Intellectual and historical roots of the Anglo-American "special relationship"
MetadataShow full item record
This dissertation examines the intellectual and historical roots of the Anglo-American “Special Relationship,” most notably Anglo-Saxonism and social Darwinism, and their effect on the noted policy organs of the Royal Institute of International Affairs (or Chatham House) and the Council on Foreign Relations (or the Council). It first traces the origins of Anglo-Saxonism and considers its effect on important historical events such as the Spanish-American War and the Second Boer War. This thesis also presents a definition of Anglo-Saxonism which appreciates the complexity of the term and allows a better understanding of its effects. It then shows the memberships of both groups were strongly affected by these Victorian and Edwardian phenomena, a fact which augments our understanding of them. Furthermore, this relationship between Anglo-Saxonism and Chatham House and the Council is not fully appreciated by many modern academics. Ultimately, the language of Anglo-Saxonism developed during the Victorian and Edwardian eras became institutionalised during the formative years of these groups’ memberships, predisposing both to the importance of permanent Anglo-American cooperation.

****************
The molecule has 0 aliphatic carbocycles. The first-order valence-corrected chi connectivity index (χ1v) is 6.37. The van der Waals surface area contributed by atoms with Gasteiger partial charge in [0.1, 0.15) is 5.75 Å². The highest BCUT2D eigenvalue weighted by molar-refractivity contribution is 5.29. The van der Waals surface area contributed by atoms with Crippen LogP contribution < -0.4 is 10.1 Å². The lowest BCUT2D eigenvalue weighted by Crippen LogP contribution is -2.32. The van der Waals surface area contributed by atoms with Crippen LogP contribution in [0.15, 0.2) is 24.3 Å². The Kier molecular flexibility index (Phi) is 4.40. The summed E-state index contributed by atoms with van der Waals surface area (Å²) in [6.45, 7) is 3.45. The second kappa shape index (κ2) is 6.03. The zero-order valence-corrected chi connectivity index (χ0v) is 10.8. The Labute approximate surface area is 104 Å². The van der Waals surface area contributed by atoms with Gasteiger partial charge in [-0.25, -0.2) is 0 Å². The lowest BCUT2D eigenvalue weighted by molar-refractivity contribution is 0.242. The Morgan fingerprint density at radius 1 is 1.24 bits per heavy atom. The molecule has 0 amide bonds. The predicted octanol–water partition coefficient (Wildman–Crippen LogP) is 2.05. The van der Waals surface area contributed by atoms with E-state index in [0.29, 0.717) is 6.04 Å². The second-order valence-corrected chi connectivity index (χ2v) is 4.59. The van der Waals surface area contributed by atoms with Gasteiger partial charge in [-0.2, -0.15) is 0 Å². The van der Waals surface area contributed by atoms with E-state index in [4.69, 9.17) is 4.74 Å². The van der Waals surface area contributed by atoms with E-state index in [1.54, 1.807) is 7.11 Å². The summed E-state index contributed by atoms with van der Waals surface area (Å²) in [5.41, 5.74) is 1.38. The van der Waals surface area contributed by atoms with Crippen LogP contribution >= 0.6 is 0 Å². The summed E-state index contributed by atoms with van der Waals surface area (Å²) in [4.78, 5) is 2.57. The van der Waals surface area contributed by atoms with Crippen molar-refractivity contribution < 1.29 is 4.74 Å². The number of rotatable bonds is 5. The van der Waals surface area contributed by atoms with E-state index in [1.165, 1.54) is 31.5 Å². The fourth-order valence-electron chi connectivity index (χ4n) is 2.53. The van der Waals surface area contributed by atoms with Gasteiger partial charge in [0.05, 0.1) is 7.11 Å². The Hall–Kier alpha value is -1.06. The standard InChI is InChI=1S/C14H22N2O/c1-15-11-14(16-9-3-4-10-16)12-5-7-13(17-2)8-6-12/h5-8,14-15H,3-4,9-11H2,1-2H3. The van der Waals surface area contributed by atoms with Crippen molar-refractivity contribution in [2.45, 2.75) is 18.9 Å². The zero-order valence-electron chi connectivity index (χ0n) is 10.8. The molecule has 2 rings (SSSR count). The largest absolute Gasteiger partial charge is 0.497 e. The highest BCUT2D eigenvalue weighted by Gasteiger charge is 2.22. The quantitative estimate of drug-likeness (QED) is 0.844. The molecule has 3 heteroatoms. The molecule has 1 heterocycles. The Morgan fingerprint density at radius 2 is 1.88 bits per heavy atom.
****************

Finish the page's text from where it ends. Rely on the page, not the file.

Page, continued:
Thesis, MPhil Master of Philosophy
Items in the St Andrews Research Repository are protected by copyright, with all rights reserved, unless otherwise indicated.